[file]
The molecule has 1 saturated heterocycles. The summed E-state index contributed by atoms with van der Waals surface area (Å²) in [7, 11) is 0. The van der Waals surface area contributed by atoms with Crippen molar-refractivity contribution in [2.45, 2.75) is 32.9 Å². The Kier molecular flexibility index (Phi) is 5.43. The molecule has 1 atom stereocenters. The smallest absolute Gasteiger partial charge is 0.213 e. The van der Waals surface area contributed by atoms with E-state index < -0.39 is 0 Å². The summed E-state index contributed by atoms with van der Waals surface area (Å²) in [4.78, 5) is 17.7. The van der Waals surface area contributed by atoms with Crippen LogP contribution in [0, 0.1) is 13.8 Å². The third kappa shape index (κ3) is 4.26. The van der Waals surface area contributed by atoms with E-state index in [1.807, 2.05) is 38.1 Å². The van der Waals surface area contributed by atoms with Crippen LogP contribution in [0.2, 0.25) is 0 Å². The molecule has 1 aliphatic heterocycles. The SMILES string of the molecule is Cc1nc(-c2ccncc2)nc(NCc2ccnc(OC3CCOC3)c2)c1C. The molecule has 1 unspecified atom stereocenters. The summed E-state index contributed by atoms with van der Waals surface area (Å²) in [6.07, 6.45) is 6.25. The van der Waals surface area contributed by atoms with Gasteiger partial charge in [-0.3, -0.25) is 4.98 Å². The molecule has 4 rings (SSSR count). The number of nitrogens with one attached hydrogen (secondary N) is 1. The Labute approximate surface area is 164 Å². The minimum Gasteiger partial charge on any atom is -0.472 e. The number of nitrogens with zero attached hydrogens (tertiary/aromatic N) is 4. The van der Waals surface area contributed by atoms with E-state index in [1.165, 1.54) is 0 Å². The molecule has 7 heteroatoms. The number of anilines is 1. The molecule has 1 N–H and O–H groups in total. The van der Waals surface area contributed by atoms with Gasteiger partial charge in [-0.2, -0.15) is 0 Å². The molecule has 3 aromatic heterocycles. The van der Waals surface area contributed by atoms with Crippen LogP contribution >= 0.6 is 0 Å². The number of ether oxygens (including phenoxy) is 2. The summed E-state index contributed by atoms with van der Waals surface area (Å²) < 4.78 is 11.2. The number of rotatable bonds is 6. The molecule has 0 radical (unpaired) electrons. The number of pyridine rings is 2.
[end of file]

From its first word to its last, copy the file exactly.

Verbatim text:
The molecule has 1 saturated heterocycles. The summed E-state index contributed by atoms with van der Waals surface area (Å²) in [7, 11) is 0. The van der Waals surface area contributed by atoms with Crippen molar-refractivity contribution in [2.45, 2.75) is 32.9 Å². The Kier molecular flexibility index (Phi) is 5.43. The molecule has 1 atom stereocenters. The smallest absolute Gasteiger partial charge is 0.213 e. The van der Waals surface area contributed by atoms with E-state index < -0.39 is 0 Å². The summed E-state index contributed by atoms with van der Waals surface area (Å²) in [4.78, 5) is 17.7. The van der Waals surface area contributed by atoms with Crippen LogP contribution in [0, 0.1) is 13.8 Å². The third kappa shape index (κ3) is 4.26. The van der Waals surface area contributed by atoms with E-state index in [1.807, 2.05) is 38.1 Å². The van der Waals surface area contributed by atoms with Crippen LogP contribution in [0.2, 0.25) is 0 Å². The molecule has 1 aliphatic heterocycles. The SMILES string of the molecule is Cc1nc(-c2ccncc2)nc(NCc2ccnc(OC3CCOC3)c2)c1C. The molecule has 1 unspecified atom stereocenters. The summed E-state index contributed by atoms with van der Waals surface area (Å²) in [6.07, 6.45) is 6.25. The van der Waals surface area contributed by atoms with Gasteiger partial charge in [-0.3, -0.25) is 4.98 Å². The molecule has 4 rings (SSSR count). The number of nitrogens with one attached hydrogen (secondary N) is 1. The Labute approximate surface area is 164 Å². The minimum Gasteiger partial charge on any atom is -0.472 e. The number of nitrogens with zero attached hydrogens (tertiary/aromatic N) is 4. The van der Waals surface area contributed by atoms with E-state index in [1.165, 1.54) is 0 Å². The molecule has 7 heteroatoms. The number of anilines is 1. The molecule has 1 N–H and O–H groups in total. The van der Waals surface area contributed by atoms with Gasteiger partial charge in [-0.2, -0.15) is 0 Å². The molecule has 3 aromatic heterocycles. The van der Waals surface area contributed by atoms with Crippen LogP contribution >= 0.6 is 0 Å². The number of ether oxygens (including phenoxy) is 2. The summed E-state index contributed by atoms with van der Waals surface area (Å²) < 4.78 is 11.2. The number of rotatable bonds is 6. The molecule has 0 radical (unpaired) electrons. The number of pyridine rings is 2.